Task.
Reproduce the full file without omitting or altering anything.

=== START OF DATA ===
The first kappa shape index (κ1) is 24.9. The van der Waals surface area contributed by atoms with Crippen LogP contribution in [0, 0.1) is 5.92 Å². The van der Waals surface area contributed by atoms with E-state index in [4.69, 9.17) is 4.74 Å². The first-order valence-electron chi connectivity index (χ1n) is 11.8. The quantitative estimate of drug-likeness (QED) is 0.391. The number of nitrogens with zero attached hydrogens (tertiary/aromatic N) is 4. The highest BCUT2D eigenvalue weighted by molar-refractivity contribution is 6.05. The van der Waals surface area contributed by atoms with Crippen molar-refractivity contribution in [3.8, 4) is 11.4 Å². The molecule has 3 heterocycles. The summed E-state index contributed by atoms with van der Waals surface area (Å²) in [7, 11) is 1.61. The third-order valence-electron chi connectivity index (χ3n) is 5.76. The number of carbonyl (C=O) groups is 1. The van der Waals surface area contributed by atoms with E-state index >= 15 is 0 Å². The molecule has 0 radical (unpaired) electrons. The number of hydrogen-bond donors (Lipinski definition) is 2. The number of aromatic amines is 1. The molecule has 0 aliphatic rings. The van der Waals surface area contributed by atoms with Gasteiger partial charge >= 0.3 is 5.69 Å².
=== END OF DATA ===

The first kappa shape index (κ1) is 24.9. The van der Waals surface area contributed by atoms with Crippen LogP contribution in [0, 0.1) is 5.92 Å². The van der Waals surface area contributed by atoms with E-state index in [4.69, 9.17) is 4.74 Å². The first-order valence-electron chi connectivity index (χ1n) is 11.8. The quantitative estimate of drug-likeness (QED) is 0.391. The number of nitrogens with zero attached hydrogens (tertiary/aromatic N) is 4. The highest BCUT2D eigenvalue weighted by molar-refractivity contribution is 6.05. The van der Waals surface area contributed by atoms with Crippen molar-refractivity contribution in [3.8, 4) is 11.4 Å². The molecule has 3 heterocycles. The summed E-state index contributed by atoms with van der Waals surface area (Å²) in [7, 11) is 1.61. The third-order valence-electron chi connectivity index (χ3n) is 5.76. The number of carbonyl (C=O) groups is 1. The van der Waals surface area contributed by atoms with E-state index >= 15 is 0 Å². The molecule has 0 radical (unpaired) electrons. The number of hydrogen-bond donors (Lipinski definition) is 2. The number of aromatic amines is 1. The molecule has 0 aliphatic rings. The van der Waals surface area contributed by atoms with Gasteiger partial charge >= 0.3 is 5.69 Å².